Robinson v. Dormire
MEMORANDUM AND ORDER IT IS HEREBY ORDERED that the petition of Stanley Robinson for a writ of habeas corpus relief is DENIED. IT IS FURTHER ORDERED that a Certificate of Appealability shall not be issued in this case. A separate Judgment shall accompany this Memorandum and Order. Signed by District Judge Audrey G. Fleissig on 9/26/2013. (NCL)
IN THE UNITED STATES DISTRICT COURT
FOR THE EASTERN DISTRICT OF MISSOURI
Case No. 4:10CV01205 AGF
MEMORANDUM AND ORDER
This matter is before the Court on the petition of Missouri state prisoner Stanley
Robinson for a writ of habeas corpus pursuant to 28 U.S.C. ' 2254. Petitioner was
convicted by a jury of first degree robbery, armed criminal action, and resisting arrest. He
was sentenced as a persistent offender to a total of 30 years’ imprisonment. For habeas
relief, Petitioner claims that (1) the prosecutor’s use of an analogy comparing Petitioner,
who had pled guilty to felonies on six prior occasions, to a car salesman who had
previously sold six faulty cars violated Petitioner’s right to due process because this
analogy was an improper comment on Petitioner’s propensity to commit robbery; and (2)
Petitioner received constitutionally ineffective assistance of counsel because defense
counsel failed to request a hearing on his motion to suppress two eyewitness identifications
of Petitioner. For the reasons set forth below, federal habeas relief shall be denied.
The evidence adduced at trial established the following. On the evening of August
17, 2004, Greta Brotherton went to visit the home of Brenton Gary, her boyfriend.
Brotherton parked across the street from Gary’s home near a street lamp, so the area was
well lit. As she was taking her luggage out of her car, Petitioner approached her and asked
what time it was. When she responded, Brotherton looked at Petitioner and had an
opportunity to see him. Petitioner then started to walk away.
As Brotherton was climbing the stairs to Gary’s home, Petitioner offered to help her
with her luggage, but she declined. Petitioner went up a grassy area next to the stairs and
reached the top of the stairs at the same time as Brotherton. Brotherton looked closely at
Petitioner when he met her at the top of the stairs. Petitioner approached her and
demanded that she give him her property. Then he pulled out a knife and repeated his
demand. Brotherton gave Petitioner her purse and rolling travel bag. Petitioner
demanded she give him everything else while jabbing his knife in the air, so she gave
Petitioner her watch and the jewelry she was wearing, including a ring. Petitioner then
told her to run, which she did. Petitioner chased her for a time, then turned and went in the
When Brotherton no longer heard footsteps behind her, she looked back and saw
Petitioner running in the opposite direction. She then returned to her boyfriend’s house
for help. Brotherton told her boyfriend that she had been robbed and pointed towards
Petitioner as he rounded a corner. Gary ran in the direction Brotherton pointed him, and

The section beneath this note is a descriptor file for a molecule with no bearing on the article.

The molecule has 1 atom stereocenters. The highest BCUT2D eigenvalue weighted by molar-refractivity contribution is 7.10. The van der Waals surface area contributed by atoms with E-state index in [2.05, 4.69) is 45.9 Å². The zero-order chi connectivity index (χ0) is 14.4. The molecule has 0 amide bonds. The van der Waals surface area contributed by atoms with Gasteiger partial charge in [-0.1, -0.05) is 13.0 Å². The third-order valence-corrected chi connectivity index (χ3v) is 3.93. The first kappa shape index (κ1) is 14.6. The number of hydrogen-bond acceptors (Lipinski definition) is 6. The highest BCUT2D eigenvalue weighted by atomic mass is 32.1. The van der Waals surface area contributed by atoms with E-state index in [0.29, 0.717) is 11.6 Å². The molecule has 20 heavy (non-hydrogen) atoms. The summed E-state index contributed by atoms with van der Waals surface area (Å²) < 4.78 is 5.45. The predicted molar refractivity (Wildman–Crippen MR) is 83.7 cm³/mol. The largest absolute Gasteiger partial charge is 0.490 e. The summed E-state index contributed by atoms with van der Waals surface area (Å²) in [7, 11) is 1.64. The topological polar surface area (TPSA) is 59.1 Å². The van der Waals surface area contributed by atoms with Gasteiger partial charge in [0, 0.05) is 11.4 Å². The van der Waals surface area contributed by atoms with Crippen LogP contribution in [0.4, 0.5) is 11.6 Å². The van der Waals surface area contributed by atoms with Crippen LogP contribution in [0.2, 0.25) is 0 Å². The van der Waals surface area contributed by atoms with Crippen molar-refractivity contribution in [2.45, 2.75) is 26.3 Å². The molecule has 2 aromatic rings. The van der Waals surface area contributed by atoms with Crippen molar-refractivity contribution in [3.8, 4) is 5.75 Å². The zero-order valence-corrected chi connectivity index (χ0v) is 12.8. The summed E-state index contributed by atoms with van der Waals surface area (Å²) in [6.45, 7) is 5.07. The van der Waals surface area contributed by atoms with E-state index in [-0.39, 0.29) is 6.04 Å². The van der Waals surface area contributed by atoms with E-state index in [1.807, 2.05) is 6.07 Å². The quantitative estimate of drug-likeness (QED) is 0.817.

he saw Petitioner walking down the street pulling a rolling suitcase. He did not see
anyone else in the area. When Petitioner noticed Gary, he picked up the luggage and ran.
Gary yelled back to Brotherton, who had been following Gary, to get help. She returned
to Gary’s house and told Gary’s brother that Gary needed help and that she had just been
Meanwhile, Gary had lost sight of Petitioner when the latter approached a house,
but Gary continued to walk around the house trying to find him. Gary spotted Petitioner
knocking on the back door of the house. Petitioner told Gary that he had not done
anything. Petitioner drew a knife when Gary ran towards him. Seeing Petitioner draw a
knife, Gary picked up a metal chair and struck Petitioner with it several times as Petitioner
tried to get into the house. Petitioner’s aunt let him into the house and they succeed in
closing the door on Gary.
Brotherton and Gary’s brother got to the house as the police arrived. Brotherton
waited with Gary on a corner near the house to see if the police would find Petitioner and
recover her things. The police officers canvassed the area looking for Petitioner and
found Brotherton’s suitcase in the house. An officer then spotted Petitioner hiding under
the front deck holding a knife and officers moved around the deck to apprehend him.
Petitioner dropped the knife when the police directed him to do so. Brotherton and Gary
saw Petitioner charge out from under the deck and struggle to get away from the officers.
The officers finally succeeded in handcuffing Petitioner, and when they pulled him off of
the ground, Brotherton immediately, and without prompting from any of the police
officers, identified Petitioner as the man who robbed her. When Brotherton identified
Petitioner she was standing about 50 feet away from him, several police officers were
standing around Petitioner, and Petitioner was handcuffed. After Brotherton identified
Petitioner as the perpetrator, Gary then stated that Petitioner was the man he had
confronted earlier. The police found Brotherton’s ring, watch, and cell phone under the
porch that Petitioner was found hiding under.
Brotherton and Gary identified Petitioner at trial as the perpetrator. Petitioner had
filed a motion at the start of the trial to suppress the out-of-court and any in-court